El Niño-linked rains trigger devastation in Brazil

07 May 2024

Record rainfall linked to El Niño has caused unprecedented flooding in the southern Brazilian state of Rio Grande do Sul, with a growing number of casualties and infrastructure and economic losses. There is no immediate respite in sight.

According to the Civil Defense of Rio Grande do Sul, 78 people have been confirmed dead, 105 others are still missing and 175 have been injured. Nearly 19,000 people have been made homeless, almost 116,000 displaced, and nearly 850,000 affected across 341 municipalities.

National authorities have rescued 1,000 people through rescue and emergency operations, as reported by the Civil Defense of Rio Grande do Sul. Brazilian President Lula da Silva toured the worst affected regions and announced a package of emergency measures to help victims. 

Images from the Rio Grande do Sul government showed the huge extent of the flooding. The airport in the state capital Porto Alegre was closed. Industry was paralysed. Transport links and energy and water supplies were cut and 110 hospitals were affected. 

The European Union’s Copernicus Emergency Management Service (EMSR720) was activated in rapid mapping mode on 3 May to provide flood extent and damage assessment.

The disaster in Brazil – and ongoing flooding in East Africa - highlight the need for a more integrated response to El Niño and climate change impacts and Early Warnings For All, as called for by WMO at a special United Nations thematic event on 1 May. 

Brazil’s national meteorological and hydrological service, INMET, issued another red alert for storms on 6 May, with moderate to localized heavy rainfall and thunderstorms and a very high high hydrological risk. The conditions are also affecting northern Uruguay.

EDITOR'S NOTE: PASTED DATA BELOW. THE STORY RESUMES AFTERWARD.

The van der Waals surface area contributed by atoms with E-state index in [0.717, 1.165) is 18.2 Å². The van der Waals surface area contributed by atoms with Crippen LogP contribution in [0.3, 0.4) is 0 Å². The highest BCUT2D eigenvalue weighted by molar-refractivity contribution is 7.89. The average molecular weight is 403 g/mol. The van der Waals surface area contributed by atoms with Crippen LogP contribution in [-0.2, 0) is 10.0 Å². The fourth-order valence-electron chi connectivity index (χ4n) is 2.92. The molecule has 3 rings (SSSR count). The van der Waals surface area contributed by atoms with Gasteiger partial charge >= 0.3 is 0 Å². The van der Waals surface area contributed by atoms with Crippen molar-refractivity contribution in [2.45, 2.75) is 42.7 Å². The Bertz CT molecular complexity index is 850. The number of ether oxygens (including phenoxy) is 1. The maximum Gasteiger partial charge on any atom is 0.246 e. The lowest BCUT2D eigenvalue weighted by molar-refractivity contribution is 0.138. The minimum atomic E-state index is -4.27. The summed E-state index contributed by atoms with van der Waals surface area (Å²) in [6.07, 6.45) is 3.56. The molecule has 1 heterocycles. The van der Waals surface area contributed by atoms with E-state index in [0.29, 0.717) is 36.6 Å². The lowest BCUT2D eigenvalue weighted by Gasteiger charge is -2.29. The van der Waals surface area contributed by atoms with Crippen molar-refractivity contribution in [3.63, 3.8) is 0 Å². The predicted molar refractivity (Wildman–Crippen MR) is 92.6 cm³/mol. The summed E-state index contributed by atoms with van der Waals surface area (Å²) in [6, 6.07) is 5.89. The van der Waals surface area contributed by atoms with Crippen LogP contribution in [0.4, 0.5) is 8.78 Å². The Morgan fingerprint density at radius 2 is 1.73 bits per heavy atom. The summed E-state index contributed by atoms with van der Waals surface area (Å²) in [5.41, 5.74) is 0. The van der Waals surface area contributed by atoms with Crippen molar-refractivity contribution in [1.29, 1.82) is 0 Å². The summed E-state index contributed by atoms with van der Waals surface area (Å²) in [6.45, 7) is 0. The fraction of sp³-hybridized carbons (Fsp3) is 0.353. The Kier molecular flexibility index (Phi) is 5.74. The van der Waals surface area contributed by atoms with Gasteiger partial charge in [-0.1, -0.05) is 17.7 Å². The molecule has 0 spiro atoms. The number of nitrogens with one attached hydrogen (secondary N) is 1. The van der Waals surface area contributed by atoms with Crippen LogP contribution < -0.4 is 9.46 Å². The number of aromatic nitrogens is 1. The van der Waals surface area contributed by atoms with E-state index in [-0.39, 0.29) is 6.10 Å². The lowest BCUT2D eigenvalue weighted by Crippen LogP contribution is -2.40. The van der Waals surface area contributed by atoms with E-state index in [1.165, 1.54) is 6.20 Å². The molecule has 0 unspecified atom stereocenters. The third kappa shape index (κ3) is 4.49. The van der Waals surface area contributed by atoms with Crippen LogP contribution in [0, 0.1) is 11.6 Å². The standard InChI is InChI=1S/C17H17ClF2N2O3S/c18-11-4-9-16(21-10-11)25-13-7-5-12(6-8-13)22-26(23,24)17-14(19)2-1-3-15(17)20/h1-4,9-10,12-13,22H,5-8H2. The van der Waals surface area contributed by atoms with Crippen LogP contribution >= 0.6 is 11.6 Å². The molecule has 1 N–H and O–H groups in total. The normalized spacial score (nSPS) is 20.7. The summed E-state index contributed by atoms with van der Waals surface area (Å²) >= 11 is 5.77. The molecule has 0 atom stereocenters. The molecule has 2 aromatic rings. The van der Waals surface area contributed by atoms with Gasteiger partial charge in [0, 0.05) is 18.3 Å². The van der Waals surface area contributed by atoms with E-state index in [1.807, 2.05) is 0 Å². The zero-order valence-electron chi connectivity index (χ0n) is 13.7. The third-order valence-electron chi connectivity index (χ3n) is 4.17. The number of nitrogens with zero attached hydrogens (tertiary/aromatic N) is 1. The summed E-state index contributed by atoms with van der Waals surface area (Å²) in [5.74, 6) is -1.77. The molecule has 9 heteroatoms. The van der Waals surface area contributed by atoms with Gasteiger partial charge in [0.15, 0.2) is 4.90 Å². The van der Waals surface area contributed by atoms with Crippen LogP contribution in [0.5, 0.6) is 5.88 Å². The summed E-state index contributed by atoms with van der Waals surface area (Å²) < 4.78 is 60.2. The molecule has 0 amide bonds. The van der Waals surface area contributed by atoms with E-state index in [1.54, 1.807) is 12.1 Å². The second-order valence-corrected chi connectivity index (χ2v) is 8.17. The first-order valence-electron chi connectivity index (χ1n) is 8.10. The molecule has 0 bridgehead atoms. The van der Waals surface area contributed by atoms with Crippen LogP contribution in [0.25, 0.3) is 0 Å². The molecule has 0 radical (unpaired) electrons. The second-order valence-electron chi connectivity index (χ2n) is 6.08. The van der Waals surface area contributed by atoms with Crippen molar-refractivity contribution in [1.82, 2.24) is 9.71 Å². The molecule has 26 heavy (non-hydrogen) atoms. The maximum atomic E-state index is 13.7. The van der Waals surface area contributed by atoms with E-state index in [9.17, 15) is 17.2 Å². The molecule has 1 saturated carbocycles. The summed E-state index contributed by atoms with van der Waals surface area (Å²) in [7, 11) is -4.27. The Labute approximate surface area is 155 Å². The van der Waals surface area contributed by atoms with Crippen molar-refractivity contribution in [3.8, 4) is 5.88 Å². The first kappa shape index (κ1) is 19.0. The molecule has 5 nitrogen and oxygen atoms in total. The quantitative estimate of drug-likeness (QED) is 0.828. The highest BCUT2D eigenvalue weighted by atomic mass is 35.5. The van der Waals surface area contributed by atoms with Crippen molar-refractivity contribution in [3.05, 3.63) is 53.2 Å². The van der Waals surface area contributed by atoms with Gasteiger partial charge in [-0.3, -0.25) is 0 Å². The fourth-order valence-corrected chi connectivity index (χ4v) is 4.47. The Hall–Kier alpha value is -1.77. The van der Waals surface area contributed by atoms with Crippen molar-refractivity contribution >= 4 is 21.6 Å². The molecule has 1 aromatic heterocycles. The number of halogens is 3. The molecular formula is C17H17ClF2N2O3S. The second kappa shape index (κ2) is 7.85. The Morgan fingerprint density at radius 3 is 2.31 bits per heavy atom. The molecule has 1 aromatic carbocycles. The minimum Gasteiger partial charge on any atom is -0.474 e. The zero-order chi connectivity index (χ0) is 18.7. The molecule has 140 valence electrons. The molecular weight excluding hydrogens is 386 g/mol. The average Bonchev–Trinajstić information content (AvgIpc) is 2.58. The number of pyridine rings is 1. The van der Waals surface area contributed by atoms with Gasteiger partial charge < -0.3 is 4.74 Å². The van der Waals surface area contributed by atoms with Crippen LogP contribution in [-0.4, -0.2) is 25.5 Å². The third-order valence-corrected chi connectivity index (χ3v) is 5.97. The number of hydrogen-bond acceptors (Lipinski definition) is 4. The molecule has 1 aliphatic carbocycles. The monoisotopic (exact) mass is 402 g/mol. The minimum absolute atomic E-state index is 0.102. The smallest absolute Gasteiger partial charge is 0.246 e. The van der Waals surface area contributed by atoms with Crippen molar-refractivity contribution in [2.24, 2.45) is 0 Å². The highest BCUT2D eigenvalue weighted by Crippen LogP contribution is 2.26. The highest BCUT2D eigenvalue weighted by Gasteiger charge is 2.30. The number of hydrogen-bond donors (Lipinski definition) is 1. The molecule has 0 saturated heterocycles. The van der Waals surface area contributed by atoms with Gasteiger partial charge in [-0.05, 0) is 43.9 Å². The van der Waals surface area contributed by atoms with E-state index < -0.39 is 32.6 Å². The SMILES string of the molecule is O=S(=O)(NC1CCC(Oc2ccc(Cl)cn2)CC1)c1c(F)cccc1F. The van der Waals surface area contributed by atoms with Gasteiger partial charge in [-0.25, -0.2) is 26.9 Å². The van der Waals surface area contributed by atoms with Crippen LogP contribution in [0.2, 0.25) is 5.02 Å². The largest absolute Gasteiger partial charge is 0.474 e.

Much of Rio Grande do Sul has been hit by persistent, heavy rainfall since 27 April, according to INMET. In some regions, especially in the broad central valleys, plateau, mountain slopes and metropolitan areas, rainfall volumes have exceeded 300 millimetres (mm) in less than a week. In the municipality of Bento Gonçalves, for example, the volume reached 543.4 mm.

Porto Alegre received 258.6 mm of rainfall in just three days. This figure corresponds to more than two months of rain when compared to the Climatological Normal for April (114.4 mm) and May (112.8 mm).

The period between the end of April and the beginning of May 2024 is still influenced by El Niño. The phenomenon, responsible for warming the waters of the Pacific, helped block cold fronts and concentrate the systems of areas of instability over Rio Grande do Sul.

In addition to this condition, the much higher temperature of the South Atlantic Ocean, close to the equatorial belt, also contributes to the humidity, intensifying the rainfall. The transport of humidity from the Amazon and the thermal contrast with warmer air to the north of the Southern Region, as well as colder air to the south of Rio Grande do Sul, also helped to strengthen the storms, said INMET.

The WMO State of the Climate in Latin America and the Caribbean 2023, to be released on 8 May, will examine El Niño and climate change impacts on the region in the past year. This was also high on the agenda of meetings between WMO Secretary-General Celeste Saulo and government leaders in Chile from 1-2 May.

Flooding disaster photos, facts and figures from Rio Grande do Sul government.pdf
Aerial view of a flooded cityscape after heavy rains, with text overlay stating "332 municípios afetados" and a timestamp from defesa civil.
Credit: Rio Grande do Sul